If anybody can help me re these entries I shall be very grateful.

The information I have gained was kindly sent to me by a visitor to Geoffs Genealogy and relates to the Heale family of Devon and Somerset. Elizabeth Katherine W Heale married Rev William Starkie Shuttleworth in 1869. She died in 1904, and Rev Shuttleworth then married Amy Winifred Hunt, who was a Bankes descendant.

I am always delighted to receive information relating to the people on the Bankes Pedigree, so please do not hesitate to contact me.

That's about all for now, as my favourite soccer team are kicking off in a few minutes, in front of the Sky tv camera. Up the Addicks!

Sunday, 1 April 2007

Geoffs Genealogy Update 02 April 2007

So a new month begins. Here in the UK Spring has well and truly sprung. My grass has been attacked twice by my lawnmower so far this season, and the Spring bulbs have been magnificent.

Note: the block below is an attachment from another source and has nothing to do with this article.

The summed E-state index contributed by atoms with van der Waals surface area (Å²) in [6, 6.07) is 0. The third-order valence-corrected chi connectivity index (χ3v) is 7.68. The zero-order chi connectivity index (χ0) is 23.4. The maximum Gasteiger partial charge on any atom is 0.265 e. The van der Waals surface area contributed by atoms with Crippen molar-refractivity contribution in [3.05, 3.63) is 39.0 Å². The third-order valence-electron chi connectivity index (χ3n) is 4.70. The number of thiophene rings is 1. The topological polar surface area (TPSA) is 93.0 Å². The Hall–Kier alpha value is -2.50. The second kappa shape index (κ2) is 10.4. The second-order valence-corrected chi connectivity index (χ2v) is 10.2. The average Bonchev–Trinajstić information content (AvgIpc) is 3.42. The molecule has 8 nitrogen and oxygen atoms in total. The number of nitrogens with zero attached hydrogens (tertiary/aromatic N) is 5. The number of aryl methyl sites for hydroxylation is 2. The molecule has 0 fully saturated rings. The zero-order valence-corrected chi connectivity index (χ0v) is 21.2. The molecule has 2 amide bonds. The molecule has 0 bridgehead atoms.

I have had some problems with my email over the past few days. I won't bore you with the details. Suffice to say that we are now up and running again.

Once again, I've spent my spare time this week updating family history records and doing a bit of research. The main finding this week concerns Ophelia Eliza Florence Worthey/Kerr/Smith - I told you about her two or three weeks ago. She was my mother's aunt, and I was trying to trace the key events in her life. Because her family did not always use her first forename when recording events I needed to prove that I had traced the correct records in compiling her history.

I have just received her birth certificate, which I traced during my visit two weeks ago to the Family Records centre in London. She was definitely named Ophelia by her parents when she was born in 1865, although on census entries her parents dropped her first name and called her Eliza. Maybe they decided Ophelia wasn't such a good idea after all! She was probably known as Eliza in family circles, and that is there was no mention of Ophelia when she married William Henry Kerr in 1882. I'm confident that both these records relate to "our" Ophelia, though. I think her father's name on both records is a reasonable indication of that.

I shall add these events to my records.

Must go now - I have to go to work and earn a crust!